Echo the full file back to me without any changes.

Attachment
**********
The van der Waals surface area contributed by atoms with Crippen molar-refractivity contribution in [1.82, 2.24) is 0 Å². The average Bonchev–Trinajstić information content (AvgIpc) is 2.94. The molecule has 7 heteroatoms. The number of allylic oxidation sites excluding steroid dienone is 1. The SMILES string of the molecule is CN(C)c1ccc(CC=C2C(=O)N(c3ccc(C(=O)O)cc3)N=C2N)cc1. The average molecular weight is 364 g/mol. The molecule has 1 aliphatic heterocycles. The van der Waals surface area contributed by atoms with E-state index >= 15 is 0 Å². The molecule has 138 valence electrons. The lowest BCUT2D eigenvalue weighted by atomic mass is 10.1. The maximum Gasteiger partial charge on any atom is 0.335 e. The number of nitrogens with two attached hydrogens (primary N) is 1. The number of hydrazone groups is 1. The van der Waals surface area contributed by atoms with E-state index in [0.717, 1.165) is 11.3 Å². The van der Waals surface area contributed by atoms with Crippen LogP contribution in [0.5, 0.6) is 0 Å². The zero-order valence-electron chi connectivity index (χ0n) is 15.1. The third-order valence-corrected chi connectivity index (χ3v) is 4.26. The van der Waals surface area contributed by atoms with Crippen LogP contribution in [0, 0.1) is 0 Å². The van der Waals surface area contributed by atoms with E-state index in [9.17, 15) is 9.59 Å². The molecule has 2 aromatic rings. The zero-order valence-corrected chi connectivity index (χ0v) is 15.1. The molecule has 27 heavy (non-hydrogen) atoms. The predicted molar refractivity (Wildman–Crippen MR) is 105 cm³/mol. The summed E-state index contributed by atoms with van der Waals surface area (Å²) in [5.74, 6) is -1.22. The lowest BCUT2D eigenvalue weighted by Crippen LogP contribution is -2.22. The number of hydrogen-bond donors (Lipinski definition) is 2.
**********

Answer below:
The van der Waals surface area contributed by atoms with Crippen molar-refractivity contribution in [1.82, 2.24) is 0 Å². The average Bonchev–Trinajstić information content (AvgIpc) is 2.94. The molecule has 7 heteroatoms. The number of allylic oxidation sites excluding steroid dienone is 1. The SMILES string of the molecule is CN(C)c1ccc(CC=C2C(=O)N(c3ccc(C(=O)O)cc3)N=C2N)cc1. The average molecular weight is 364 g/mol. The molecule has 1 aliphatic heterocycles. The van der Waals surface area contributed by atoms with E-state index >= 15 is 0 Å². The molecule has 138 valence electrons. The lowest BCUT2D eigenvalue weighted by atomic mass is 10.1. The maximum Gasteiger partial charge on any atom is 0.335 e. The number of nitrogens with two attached hydrogens (primary N) is 1. The number of hydrazone groups is 1. The van der Waals surface area contributed by atoms with E-state index in [0.717, 1.165) is 11.3 Å². The van der Waals surface area contributed by atoms with Crippen LogP contribution in [0.5, 0.6) is 0 Å². The zero-order valence-electron chi connectivity index (χ0n) is 15.1. The third-order valence-corrected chi connectivity index (χ3v) is 4.26. The van der Waals surface area contributed by atoms with Crippen LogP contribution in [0, 0.1) is 0 Å². The van der Waals surface area contributed by atoms with E-state index in [9.17, 15) is 9.59 Å². The molecule has 2 aromatic rings. The zero-order valence-corrected chi connectivity index (χ0v) is 15.1. The molecule has 27 heavy (non-hydrogen) atoms. The predicted molar refractivity (Wildman–Crippen MR) is 105 cm³/mol. The summed E-state index contributed by atoms with van der Waals surface area (Å²) in [5.74, 6) is -1.22. The lowest BCUT2D eigenvalue weighted by Crippen LogP contribution is -2.22. The number of hydrogen-bond donors (Lipinski definition) is 2.